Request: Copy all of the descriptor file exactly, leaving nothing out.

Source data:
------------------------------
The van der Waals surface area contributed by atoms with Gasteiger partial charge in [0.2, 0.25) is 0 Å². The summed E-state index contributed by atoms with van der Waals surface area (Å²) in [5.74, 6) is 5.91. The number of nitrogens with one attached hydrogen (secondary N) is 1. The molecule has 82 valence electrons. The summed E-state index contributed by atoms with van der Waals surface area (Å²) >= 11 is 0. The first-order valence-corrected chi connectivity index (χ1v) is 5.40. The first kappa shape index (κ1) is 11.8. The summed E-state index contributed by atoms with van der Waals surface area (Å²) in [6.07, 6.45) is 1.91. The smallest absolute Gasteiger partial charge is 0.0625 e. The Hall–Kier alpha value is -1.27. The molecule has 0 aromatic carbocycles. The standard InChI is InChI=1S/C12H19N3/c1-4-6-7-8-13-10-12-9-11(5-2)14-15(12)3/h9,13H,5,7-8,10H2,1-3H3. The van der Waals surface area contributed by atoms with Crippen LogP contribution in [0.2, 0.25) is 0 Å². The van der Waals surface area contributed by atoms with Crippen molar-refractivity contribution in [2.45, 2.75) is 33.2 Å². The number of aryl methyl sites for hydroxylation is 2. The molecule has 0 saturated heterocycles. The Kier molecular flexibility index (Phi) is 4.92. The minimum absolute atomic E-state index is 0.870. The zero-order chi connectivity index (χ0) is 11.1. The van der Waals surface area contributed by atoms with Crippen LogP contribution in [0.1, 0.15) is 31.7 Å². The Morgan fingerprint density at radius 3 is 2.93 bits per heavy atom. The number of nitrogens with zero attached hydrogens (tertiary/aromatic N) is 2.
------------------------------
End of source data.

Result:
The van der Waals surface area contributed by atoms with Gasteiger partial charge in [0.2, 0.25) is 0 Å². The summed E-state index contributed by atoms with van der Waals surface area (Å²) in [5.74, 6) is 5.91. The number of nitrogens with one attached hydrogen (secondary N) is 1. The molecule has 82 valence electrons. The summed E-state index contributed by atoms with van der Waals surface area (Å²) >= 11 is 0. The first-order valence-corrected chi connectivity index (χ1v) is 5.40. The first kappa shape index (κ1) is 11.8. The summed E-state index contributed by atoms with van der Waals surface area (Å²) in [6.07, 6.45) is 1.91. The smallest absolute Gasteiger partial charge is 0.0625 e. The Hall–Kier alpha value is -1.27. The molecule has 0 aromatic carbocycles. The standard InChI is InChI=1S/C12H19N3/c1-4-6-7-8-13-10-12-9-11(5-2)14-15(12)3/h9,13H,5,7-8,10H2,1-3H3. The van der Waals surface area contributed by atoms with Crippen LogP contribution in [0.2, 0.25) is 0 Å². The van der Waals surface area contributed by atoms with Crippen molar-refractivity contribution in [2.45, 2.75) is 33.2 Å². The number of aryl methyl sites for hydroxylation is 2. The molecule has 0 saturated heterocycles. The Kier molecular flexibility index (Phi) is 4.92. The minimum absolute atomic E-state index is 0.870. The zero-order chi connectivity index (χ0) is 11.1. The van der Waals surface area contributed by atoms with Crippen LogP contribution in [0.1, 0.15) is 31.7 Å². The Morgan fingerprint density at radius 3 is 2.93 bits per heavy atom. The number of nitrogens with zero attached hydrogens (tertiary/aromatic N) is 2.